Effects Of Political Instability On The Economy Were Clearly Evident In April
JOHANNESBURG, 2 May 2017 – The sharp fall in the Absa Purchasing Managers Index (PMI) for April 2017 is strongly indicative of the political noise inherent in the system, which is adversely affecting the economy, the Steel and Engineering Industries Federation of Southern Africa (SEIFSA) said today.
The seasonally-adjusted composite PMI slumped to 44.7 index points in April 2017, from a reading of 52.2 index points in March 2017. This is equivalent to a 14% decline.
SEIFSA Senior Economist Tafadzwa Chibanguza said among concerns which resulted from the April 2017 reading were the facts that the index had dropped below the neutral 50 index point, which separates expansion from contraction.
Mr Chibanguza said the current reading was a deviation from the strong trend recorded in the first quarter of 2017, during which the index averaged 51.9, indicating expansion throughout the quarter. He said the contraction experienced last month means that the second quarter began “with severe headwinds”, and that may not bode well for the economy in the course of the year.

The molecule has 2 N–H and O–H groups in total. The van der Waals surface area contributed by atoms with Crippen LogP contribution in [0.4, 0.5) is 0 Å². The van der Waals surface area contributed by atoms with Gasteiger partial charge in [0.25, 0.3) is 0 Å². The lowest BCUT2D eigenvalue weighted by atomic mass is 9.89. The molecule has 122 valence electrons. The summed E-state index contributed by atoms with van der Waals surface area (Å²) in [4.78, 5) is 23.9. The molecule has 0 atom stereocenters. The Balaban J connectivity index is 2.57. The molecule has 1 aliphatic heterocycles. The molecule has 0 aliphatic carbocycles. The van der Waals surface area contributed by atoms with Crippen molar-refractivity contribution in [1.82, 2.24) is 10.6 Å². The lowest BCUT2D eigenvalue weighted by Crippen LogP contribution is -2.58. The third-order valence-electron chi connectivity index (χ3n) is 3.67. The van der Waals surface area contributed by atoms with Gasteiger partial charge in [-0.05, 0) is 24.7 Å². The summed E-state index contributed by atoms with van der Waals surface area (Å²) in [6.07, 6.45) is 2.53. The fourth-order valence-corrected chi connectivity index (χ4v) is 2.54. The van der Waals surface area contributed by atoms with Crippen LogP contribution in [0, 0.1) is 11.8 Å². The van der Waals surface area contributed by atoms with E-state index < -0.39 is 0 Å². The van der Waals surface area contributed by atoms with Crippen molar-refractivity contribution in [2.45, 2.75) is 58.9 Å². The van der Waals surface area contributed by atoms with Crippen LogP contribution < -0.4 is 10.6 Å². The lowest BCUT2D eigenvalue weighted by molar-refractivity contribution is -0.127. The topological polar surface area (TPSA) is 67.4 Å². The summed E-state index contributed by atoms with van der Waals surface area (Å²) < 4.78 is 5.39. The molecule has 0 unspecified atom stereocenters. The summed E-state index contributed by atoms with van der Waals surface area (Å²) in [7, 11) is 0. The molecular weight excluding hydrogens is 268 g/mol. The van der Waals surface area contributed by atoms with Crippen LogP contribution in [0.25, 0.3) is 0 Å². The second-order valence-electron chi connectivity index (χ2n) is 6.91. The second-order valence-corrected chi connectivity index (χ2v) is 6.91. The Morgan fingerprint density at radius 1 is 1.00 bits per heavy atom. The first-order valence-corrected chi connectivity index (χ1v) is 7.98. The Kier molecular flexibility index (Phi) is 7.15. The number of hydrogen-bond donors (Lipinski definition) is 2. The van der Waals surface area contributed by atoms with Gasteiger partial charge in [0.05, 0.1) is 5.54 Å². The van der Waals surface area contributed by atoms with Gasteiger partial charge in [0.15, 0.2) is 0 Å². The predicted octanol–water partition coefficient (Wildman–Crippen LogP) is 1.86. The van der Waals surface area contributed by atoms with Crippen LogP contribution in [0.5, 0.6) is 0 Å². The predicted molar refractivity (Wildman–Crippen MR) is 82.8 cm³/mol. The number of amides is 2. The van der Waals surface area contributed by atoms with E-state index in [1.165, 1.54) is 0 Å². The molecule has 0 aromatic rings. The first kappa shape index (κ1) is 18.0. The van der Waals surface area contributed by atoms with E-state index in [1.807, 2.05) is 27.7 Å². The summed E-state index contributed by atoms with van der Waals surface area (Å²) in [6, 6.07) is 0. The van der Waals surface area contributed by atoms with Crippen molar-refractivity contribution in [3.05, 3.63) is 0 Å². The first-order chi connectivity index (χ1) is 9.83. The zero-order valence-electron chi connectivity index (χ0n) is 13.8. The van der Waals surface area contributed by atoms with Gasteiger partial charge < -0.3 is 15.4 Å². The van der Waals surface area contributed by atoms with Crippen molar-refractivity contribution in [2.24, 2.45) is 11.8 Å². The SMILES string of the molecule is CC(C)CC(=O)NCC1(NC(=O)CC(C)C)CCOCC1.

He said the declines recorded in the April reading were quite widespread. Compared to the March 2017 reading, the seasonally-adjusted, business activity index had declined by 30% to 37 index points, new sales orders had declined by 16% to 44 index points, purchasing commitments had declined by 30% to 35.9 index points and expected business conditions had deteriorated by 18% to 55 index points. Meanwhile, the price index had increased by 10% between March 2017 and April 2017 as a result of the sharp deterioration in the exchange rate in the earlier part of April 2017.
“The extent and timing of these declines in the April 2017 PMI cannot be explained by anything other than the unfortunate political events that took place at the end of March 2017, which triggered the unfortunate set of events that we saw play out in April 2017.
“The firing of former Finance Minister Pravin Gordhan, the subsequent downgrades to the country’s credit borrowing capacity and the incessant political noise inherent in the system all have the capacity to send the economy down an unfortunate low-growth trajectory,” said Mr Chibanguza.
He said the April 2017 PMI reading was a stark reminder that politics cannot be separated from the economy.
“As a result, we continue to stress SEIFSA’s call for an urgent resolution to the current political impasse. Without this, it will be almost impossible to begin mending the South African economy,” Mr Chibanguza cautioned.